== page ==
Commemorations have been taking place in Lewis to mark the centenary of the Metagama emigration.
Some 600 people left their homes in the Outer Hebrides on two ships bound for Canada in April 1923.
As the SS Metagama sailed from Lewis and the SS Marloch departed South Uist, those on board dreamed of a better life.
Events to commemorate the centenary of the event have been held in Stornoway – featuring pipe bands marching to the spot where crowds said farewell to their loved ones 100 years ago.
Schoolchildren put on performances and an exhibition in the town charts the journeys that were taken.
Malcolm MacDonald of the Stornoway Historical Society said that some of the people who left failed to see their hopes and dreams materialise.
“The vast majority of those on the Metagama were heading for farm work, and all but 20 of them were young men, aged around 22,” he said.
“They were promised a lot, which wasn’t always delivered, because we found a lot of them who went into the farms quickly left and headed across the Great Lake to Detroit where they had better pay in the Ford car factories.”
One of those men was Cathy Cheslak’s father, who settled in Detroit with her mother.
She returned to Stornoway for the commemoration.
“Any time we took a trip over here, it wasn’t going to Lewis, it was going home,” she said.
“And when I used to step off the ferry, that ferry coming into Stornoway harbour in the evening was just the most wonderful sight.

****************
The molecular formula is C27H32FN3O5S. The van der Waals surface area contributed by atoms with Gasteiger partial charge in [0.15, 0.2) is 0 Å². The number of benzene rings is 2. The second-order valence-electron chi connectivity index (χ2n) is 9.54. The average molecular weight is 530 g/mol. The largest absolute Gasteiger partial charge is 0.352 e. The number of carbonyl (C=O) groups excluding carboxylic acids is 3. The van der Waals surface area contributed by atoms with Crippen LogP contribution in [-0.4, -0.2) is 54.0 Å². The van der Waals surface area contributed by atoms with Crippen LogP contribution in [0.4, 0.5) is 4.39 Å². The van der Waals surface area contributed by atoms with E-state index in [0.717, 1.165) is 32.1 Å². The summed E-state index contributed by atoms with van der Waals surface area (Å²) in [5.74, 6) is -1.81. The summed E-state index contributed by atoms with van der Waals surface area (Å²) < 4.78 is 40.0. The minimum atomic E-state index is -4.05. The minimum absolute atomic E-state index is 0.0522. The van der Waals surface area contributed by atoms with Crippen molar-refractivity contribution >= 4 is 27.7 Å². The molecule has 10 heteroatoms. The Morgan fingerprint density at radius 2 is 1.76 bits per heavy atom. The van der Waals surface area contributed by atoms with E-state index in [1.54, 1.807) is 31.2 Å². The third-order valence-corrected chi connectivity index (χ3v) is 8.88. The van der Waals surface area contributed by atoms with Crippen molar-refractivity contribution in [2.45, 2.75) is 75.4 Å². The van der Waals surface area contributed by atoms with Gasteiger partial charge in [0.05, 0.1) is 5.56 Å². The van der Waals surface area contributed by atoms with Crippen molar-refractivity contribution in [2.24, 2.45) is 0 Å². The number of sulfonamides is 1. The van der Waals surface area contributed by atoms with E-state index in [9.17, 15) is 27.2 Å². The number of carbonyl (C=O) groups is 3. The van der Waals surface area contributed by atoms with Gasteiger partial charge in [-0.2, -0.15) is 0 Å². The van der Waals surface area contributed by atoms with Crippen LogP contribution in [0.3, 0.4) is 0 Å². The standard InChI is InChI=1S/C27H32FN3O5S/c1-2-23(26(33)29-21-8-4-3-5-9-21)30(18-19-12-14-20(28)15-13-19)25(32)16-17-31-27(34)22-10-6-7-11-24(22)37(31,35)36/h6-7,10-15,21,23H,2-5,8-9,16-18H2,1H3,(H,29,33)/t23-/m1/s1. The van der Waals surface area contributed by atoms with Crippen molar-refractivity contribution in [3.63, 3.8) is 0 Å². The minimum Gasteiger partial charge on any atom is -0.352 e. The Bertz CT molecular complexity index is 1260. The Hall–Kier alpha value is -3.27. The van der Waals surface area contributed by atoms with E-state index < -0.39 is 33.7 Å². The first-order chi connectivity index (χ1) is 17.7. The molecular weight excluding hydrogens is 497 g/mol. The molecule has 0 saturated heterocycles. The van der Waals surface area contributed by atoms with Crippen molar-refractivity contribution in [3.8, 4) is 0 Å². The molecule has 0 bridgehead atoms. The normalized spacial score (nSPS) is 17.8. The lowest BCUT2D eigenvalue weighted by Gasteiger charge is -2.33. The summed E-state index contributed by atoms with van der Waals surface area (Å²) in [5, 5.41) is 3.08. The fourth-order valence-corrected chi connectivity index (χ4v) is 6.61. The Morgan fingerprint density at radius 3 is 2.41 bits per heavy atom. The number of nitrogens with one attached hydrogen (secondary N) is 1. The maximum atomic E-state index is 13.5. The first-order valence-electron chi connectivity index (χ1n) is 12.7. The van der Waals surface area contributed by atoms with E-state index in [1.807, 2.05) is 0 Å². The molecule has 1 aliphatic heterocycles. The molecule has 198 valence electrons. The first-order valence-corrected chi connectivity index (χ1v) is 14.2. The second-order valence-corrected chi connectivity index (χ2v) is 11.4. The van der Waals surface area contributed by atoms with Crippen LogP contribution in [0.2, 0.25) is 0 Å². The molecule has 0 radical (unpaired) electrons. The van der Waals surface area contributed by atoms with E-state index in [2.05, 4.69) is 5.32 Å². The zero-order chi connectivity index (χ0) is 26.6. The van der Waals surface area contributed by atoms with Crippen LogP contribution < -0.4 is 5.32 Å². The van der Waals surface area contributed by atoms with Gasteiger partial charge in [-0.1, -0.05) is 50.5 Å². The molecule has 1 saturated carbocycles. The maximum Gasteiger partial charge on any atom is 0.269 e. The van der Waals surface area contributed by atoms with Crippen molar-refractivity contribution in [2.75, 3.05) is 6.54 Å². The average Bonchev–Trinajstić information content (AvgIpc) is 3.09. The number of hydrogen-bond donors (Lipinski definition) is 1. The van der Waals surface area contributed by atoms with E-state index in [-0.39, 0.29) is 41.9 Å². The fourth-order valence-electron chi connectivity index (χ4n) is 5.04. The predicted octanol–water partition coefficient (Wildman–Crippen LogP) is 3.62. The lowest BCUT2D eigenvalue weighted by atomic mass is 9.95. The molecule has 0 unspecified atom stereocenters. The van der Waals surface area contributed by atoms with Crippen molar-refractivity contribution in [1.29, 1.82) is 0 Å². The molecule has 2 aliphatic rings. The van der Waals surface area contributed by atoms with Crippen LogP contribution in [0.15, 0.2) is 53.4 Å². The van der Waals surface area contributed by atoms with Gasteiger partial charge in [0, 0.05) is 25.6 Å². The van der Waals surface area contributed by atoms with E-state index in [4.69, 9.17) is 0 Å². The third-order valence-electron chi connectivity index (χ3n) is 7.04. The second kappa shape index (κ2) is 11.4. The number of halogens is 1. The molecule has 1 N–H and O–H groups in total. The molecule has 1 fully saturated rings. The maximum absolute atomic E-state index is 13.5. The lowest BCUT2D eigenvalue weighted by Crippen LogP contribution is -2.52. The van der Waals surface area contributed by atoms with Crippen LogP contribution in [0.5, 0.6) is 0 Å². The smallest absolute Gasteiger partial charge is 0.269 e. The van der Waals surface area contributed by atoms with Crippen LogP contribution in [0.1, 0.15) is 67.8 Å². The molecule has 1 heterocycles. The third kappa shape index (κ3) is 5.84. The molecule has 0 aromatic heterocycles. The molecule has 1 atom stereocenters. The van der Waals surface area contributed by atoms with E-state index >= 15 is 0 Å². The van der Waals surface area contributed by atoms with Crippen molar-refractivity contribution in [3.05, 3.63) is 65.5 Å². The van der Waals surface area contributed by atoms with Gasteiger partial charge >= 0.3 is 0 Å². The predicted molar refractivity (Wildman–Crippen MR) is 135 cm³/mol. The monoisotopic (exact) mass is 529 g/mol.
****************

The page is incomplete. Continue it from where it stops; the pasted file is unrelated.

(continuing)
“Our relations would be standing on the pier waiting for us – it was wonderful.”
The emigration also had a profound impact on those left behind.
“It was a sad time for the islands, because the men who came back from the war had been promised land – and there was no land for them,” said local historian Annie Macsween.
“It’s amazing when you look at the data of the number of people who left – the effect it must have had on the community here.”
In the years that followed, many more islanders would emigrate.
They included Mary Anne MacLeod, the mother of former US president Donald Trump.
Many people on Lewis continue to feel a close connection to those who left so long ago.
“It’s through our history and these periods of emigration that we have these global connections,” said islander Catherine Maclean.
“It’s important to remember and it’s important to celebrate and commemorate that and remember the people that left the islands – as they were always islanders – still islanders.”
Further events are planned throughout the year.
For the descendants who hold Hebridean heritage close to their hearts, it’s an experience they won’t forget.
“To see these children portraying that wonderful odyssey that our parents took was very moving,” said Ms Cheslak.
“It’s just been wonderful – if never see Lewis again, I’ll take this memory with me.”
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